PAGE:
7 PR lessons from ‘The Big Bang Theory’

The sitcom is coming to an end in May, but its humorous characters—along with the insights they inspire—can be remembered long past that. Consider these takeaways.

TV’s highest-rated sitcom is coming to an end.

On Wednesday, CBS announced that the 12th season of “The Big Bang Theory” will be its last. The series, which follows the life of a group of scientists (and one aspiring actress), is TV’s longest-running multicamera comedy. The series finale will air in May 2019.

Vulture reported:

The decision to end the sitcom apparently came after Jim Parsons, who plays Sheldon, flat-out told CBS executives that he wouldn’t be sticking around if the show got renewed for a 13th season, which has now led Parsons to pen a note of appreciation to the TBBT‘s cast and crew on Instagram.

“The Big Bang Theory’s” Twitter profile tweeted the following statement from CBS, Warner Bros. Television and Chuck Lorre Productions:

Though some took to social media and headlines to rejoice over the series shutting down, it’s one of TV’s most-watched sitcoms, averaging 15 million viewers an episode. No matter which side you fall on, there are several takeaways communicators can take from the show’s cast of nerds.

1. Embrace your inner nerd.


“The Big Bang Theory” focuses on experimental physicists Leonard Hofstadter and Sheldon Cooper, astrophysicist Rajesh Koothrappali and aerospace engineer Howard Wolowitz along with Hofstadter’s and Cooper’s neighbor, Penny. As the seasons progressed, neurobiologist Amy Farrah Fowler and microbiologist Bernadette Rostenkowski became integral members of the show. Aside from the plethora of science and comic book jokes throughout each episode, the characters all had their own geeky passions.

Just like “The Big Bang Theory” cast, you can embrace your inner nerd and use it to inspire your work.

PR pros love what they do, which is important for a highly stressful career. If you’re into data and analytics, focus on measuring campaigns and social listening to boost your organization’s messages. Are you passionate about storytelling? Use that drive to become a phenomenal brand journalist and hone your pitches.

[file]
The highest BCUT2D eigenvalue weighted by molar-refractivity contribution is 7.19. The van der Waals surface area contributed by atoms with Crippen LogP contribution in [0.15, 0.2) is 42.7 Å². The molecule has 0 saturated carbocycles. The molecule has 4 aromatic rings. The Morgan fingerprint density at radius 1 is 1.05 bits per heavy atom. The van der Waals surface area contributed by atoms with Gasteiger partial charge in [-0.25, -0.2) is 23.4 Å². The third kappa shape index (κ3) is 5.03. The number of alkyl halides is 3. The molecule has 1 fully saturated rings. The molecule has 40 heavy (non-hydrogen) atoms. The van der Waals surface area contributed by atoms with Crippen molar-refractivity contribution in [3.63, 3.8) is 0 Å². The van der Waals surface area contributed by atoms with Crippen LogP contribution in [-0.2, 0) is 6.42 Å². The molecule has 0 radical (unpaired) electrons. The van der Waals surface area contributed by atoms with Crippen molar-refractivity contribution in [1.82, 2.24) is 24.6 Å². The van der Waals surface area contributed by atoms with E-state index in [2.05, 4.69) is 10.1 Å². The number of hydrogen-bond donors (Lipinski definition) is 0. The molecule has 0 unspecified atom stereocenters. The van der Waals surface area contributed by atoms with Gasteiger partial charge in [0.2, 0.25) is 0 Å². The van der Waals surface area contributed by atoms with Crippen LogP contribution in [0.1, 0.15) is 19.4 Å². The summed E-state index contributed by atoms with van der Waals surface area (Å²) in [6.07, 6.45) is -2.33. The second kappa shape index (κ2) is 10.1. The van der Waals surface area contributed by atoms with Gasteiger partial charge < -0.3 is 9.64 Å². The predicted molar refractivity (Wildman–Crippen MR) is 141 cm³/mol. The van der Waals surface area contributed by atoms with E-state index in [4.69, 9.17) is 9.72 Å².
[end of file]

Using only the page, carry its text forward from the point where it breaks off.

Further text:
2. Word choice is important.

The gang often made fun of Penny’s on-again, off-again boyfriend Zack for his dimwitted comments, including the time Zack said that he hadn’t been to a comic book store in “literally a million years.” Cooper was quick with a snarky reply.

You might not be the sort of person who corrects co-workers on word misuses (or perhaps you are), but you should keep a sharp eye on your copy. Cut jargon and filler words, and write with your readers in mind.

3. Follow your heart (and your gut).

Koothrappali gave Hofstadter this piece of advice for a personal dilemma, but it’s also applicable in the world of PR.

Go after the jobs you want and aspire to work for your dream organizations. You can help your endeavors by networking and continuing to learn and hone your skills. Don’t forget to listen to your instincts, as well—whether it’s about your career path, client or task.

4. It’s OK to fail.


Though Penny aspired to be a famous actress, she was a waitress at The Cheesecake Factory until the show’s eighth season, when she became a successful pharmaceutical sales representative. She persevered through many bouts of disappointment and self-doubt (often with the help of Hofstadter).

It’s OK if your plans don’t turn out the way you first envisioned them, both in your career and your individual campaigns. If a strategy or tactic fails, don’t wallow in defeat. Instead, use it as a stepping stone to uncovering what worked and what didn’t, so that you can produce a better outcome the next time.

5. Increase engagement by loosening the reins.


Cooper’s roommate agreement was a strict document that covered nearly every aspect of his living situation with Hofstadter. When he started dating Farrah Fowler, the pair drafted an exhausted relationship agreement. Though the documents fit Cooper’s obsessively analytical personality, it didn’t leave much freedom to others under the agreements.

Though it’s important for your organization to have policies in place which outline elements such as social media policies, crisis communications plans and brand voice, ensure that your documents and rules don’t restrict your employees so much that they can’t share their stories and help boost your brand image.

6. Take a new angle on an old topic, product or service.

Cooper’s take on the game of rock-paper-scissors is often referred to by fans as one of the series’ highlights.

You can also increase your chances of success by approaching your press releases, product campaigns, leadership communications and more with a fresh angle. Brainstorm with your co-workers or complete activities to jump-start your creativity. Coming up with a new way to relay your objectives can capture attention and make a splash.

7. It’s important to listen.

Cooper isn’t a great listener, which often gets him in trouble with his friends and his wife. He often has to be forced to listen to others’ questions and concerns—and gives his advice abruptly, so he can focus on his own needs.

Don’t be a brand manager who only talks about your organization or its products and services. Consumers don’t want to follow or interact with walking ads. Rather, they want to be heard and have their questions answered. The more you listen to your audience members, the more you can learn—and the greater your chances are at producing content and solutions which serve their needs.

What lessons from the show would you add to this list, PR Daily readers?

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